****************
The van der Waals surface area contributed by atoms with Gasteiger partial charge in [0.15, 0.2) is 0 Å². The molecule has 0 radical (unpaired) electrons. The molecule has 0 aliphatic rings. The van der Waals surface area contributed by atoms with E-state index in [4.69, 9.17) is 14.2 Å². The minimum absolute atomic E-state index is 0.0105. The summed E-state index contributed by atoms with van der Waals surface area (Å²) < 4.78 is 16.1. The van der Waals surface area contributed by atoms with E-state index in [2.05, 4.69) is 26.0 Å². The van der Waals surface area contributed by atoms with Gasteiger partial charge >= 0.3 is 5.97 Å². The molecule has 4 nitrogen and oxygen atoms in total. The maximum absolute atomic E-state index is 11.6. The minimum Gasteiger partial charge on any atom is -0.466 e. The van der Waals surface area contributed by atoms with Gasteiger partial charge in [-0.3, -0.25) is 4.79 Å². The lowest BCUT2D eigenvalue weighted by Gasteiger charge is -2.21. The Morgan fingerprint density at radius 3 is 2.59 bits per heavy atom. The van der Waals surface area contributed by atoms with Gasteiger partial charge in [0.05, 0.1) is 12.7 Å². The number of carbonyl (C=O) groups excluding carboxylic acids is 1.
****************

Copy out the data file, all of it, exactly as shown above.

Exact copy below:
The van der Waals surface area contributed by atoms with Gasteiger partial charge in [0.15, 0.2) is 0 Å². The molecule has 0 radical (unpaired) electrons. The molecule has 0 aliphatic rings. The van der Waals surface area contributed by atoms with E-state index in [4.69, 9.17) is 14.2 Å². The minimum absolute atomic E-state index is 0.0105. The summed E-state index contributed by atoms with van der Waals surface area (Å²) < 4.78 is 16.1. The van der Waals surface area contributed by atoms with E-state index in [2.05, 4.69) is 26.0 Å². The van der Waals surface area contributed by atoms with Gasteiger partial charge >= 0.3 is 5.97 Å². The molecule has 4 nitrogen and oxygen atoms in total. The maximum absolute atomic E-state index is 11.6. The minimum Gasteiger partial charge on any atom is -0.466 e. The van der Waals surface area contributed by atoms with Gasteiger partial charge in [-0.3, -0.25) is 4.79 Å². The lowest BCUT2D eigenvalue weighted by Gasteiger charge is -2.21. The Morgan fingerprint density at radius 3 is 2.59 bits per heavy atom. The van der Waals surface area contributed by atoms with Gasteiger partial charge in [0.05, 0.1) is 12.7 Å². The number of carbonyl (C=O) groups excluding carboxylic acids is 1.